Region: MFA Annual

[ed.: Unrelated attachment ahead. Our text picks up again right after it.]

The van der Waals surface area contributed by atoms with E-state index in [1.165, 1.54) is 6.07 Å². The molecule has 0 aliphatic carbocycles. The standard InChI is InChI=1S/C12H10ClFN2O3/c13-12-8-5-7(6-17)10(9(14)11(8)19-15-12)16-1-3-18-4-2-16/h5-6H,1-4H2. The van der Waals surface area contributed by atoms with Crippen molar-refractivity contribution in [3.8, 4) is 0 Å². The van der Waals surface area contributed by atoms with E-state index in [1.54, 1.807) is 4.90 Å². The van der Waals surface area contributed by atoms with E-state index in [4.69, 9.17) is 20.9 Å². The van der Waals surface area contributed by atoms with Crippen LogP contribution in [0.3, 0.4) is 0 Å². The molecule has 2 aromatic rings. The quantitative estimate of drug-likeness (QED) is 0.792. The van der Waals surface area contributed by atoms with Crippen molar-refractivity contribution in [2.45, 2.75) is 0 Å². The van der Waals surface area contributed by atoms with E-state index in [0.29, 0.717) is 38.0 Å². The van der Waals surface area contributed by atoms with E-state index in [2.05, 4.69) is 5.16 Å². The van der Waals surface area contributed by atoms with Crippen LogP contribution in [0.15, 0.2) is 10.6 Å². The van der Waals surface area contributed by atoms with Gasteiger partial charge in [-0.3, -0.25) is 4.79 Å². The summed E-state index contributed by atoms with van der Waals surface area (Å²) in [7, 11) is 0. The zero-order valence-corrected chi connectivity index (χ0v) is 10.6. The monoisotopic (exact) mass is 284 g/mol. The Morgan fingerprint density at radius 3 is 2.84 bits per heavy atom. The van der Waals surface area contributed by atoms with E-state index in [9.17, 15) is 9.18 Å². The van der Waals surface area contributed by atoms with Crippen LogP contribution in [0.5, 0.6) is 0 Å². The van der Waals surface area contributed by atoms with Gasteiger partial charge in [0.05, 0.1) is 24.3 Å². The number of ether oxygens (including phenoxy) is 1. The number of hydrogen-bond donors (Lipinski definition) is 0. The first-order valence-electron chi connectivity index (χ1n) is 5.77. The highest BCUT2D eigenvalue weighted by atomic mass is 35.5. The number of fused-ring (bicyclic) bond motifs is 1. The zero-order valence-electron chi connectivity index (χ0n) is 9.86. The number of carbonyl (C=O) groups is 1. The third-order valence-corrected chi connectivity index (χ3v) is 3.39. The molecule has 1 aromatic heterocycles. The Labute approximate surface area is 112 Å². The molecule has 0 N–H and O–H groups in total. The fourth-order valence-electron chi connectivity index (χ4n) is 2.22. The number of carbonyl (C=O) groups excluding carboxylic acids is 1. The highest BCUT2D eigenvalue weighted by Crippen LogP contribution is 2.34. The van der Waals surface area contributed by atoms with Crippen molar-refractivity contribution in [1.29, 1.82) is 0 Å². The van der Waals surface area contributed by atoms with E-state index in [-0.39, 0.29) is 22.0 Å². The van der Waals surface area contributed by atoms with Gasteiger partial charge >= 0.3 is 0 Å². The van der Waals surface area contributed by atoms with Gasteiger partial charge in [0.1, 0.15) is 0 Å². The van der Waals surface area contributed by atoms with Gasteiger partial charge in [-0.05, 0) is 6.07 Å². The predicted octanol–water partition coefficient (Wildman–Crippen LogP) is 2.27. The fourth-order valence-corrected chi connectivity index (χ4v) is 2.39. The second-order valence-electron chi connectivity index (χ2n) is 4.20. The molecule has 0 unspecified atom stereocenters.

Much of my work is grounded in my religious upbringing and a previous generation’s experience with a kind of mystical spiritualism. It is common to find passages within Mormon religious texts of wilderness as holy, mountains as sacred grounds, or the desert as a spiritual refuge. Allegories and parables of seeds, plants, and the growers that raise them are frequent tools for teaching doctrinal concepts. I revisit some of these passages through art, and work to reinterpret them from a contemporary context. In moving from Utah to New York and back again, my access to land, wilderness, and nature shifted. This shift, along with current political climates and changing climate itself, provides me an urgency to preserve and examine— even if merely in absurd and pathetic gestures—my changing connection to wilderness and our ability to access nature. These specific works are a body of gestures toward that end, studies in presences and absences that eye our proximity to nature.